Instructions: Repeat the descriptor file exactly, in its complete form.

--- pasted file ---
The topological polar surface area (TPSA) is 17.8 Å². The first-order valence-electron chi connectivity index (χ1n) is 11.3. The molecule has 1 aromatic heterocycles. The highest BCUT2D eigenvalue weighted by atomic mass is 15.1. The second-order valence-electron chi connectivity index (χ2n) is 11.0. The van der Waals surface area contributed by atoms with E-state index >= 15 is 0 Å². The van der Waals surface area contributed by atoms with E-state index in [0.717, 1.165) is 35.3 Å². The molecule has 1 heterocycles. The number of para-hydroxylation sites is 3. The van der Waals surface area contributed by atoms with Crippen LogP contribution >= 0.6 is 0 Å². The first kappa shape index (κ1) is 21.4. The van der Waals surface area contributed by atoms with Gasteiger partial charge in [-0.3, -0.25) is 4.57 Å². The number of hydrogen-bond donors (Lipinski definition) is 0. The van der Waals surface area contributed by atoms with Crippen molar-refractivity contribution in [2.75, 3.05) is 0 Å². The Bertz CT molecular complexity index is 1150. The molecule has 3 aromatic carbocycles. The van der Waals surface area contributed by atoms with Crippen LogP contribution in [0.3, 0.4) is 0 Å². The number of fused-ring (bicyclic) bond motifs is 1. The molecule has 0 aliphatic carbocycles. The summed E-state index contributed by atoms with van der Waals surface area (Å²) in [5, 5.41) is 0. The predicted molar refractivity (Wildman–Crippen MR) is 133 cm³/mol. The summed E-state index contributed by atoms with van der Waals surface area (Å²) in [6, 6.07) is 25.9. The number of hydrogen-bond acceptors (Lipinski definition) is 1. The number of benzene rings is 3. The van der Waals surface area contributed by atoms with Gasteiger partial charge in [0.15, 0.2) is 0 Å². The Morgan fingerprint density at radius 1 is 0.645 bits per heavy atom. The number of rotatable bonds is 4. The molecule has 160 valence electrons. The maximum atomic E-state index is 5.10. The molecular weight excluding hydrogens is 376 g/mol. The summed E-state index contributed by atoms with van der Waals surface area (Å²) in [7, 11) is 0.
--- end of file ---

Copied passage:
The topological polar surface area (TPSA) is 17.8 Å². The first-order valence-electron chi connectivity index (χ1n) is 11.3. The molecule has 1 aromatic heterocycles. The highest BCUT2D eigenvalue weighted by atomic mass is 15.1. The second-order valence-electron chi connectivity index (χ2n) is 11.0. The van der Waals surface area contributed by atoms with E-state index >= 15 is 0 Å². The van der Waals surface area contributed by atoms with E-state index in [0.717, 1.165) is 35.3 Å². The molecule has 1 heterocycles. The number of para-hydroxylation sites is 3. The van der Waals surface area contributed by atoms with Crippen LogP contribution >= 0.6 is 0 Å². The first kappa shape index (κ1) is 21.4. The van der Waals surface area contributed by atoms with Gasteiger partial charge in [-0.3, -0.25) is 4.57 Å². The number of hydrogen-bond donors (Lipinski definition) is 0. The van der Waals surface area contributed by atoms with Crippen molar-refractivity contribution in [2.75, 3.05) is 0 Å². The Bertz CT molecular complexity index is 1150. The molecule has 3 aromatic carbocycles. The van der Waals surface area contributed by atoms with Crippen LogP contribution in [0.3, 0.4) is 0 Å². The number of fused-ring (bicyclic) bond motifs is 1. The molecule has 0 aliphatic carbocycles. The summed E-state index contributed by atoms with van der Waals surface area (Å²) in [5, 5.41) is 0. The predicted molar refractivity (Wildman–Crippen MR) is 133 cm³/mol. The summed E-state index contributed by atoms with van der Waals surface area (Å²) in [6, 6.07) is 25.9. The number of hydrogen-bond acceptors (Lipinski definition) is 1. The number of benzene rings is 3. The van der Waals surface area contributed by atoms with Gasteiger partial charge in [0.15, 0.2) is 0 Å². The Morgan fingerprint density at radius 1 is 0.645 bits per heavy atom. The number of rotatable bonds is 4. The molecule has 160 valence electrons. The maximum atomic E-state index is 5.10. The molecular weight excluding hydrogens is 376 g/mol. The summed E-state index contributed by atoms with van der Waals surface area (Å²) in [7, 11) is 0.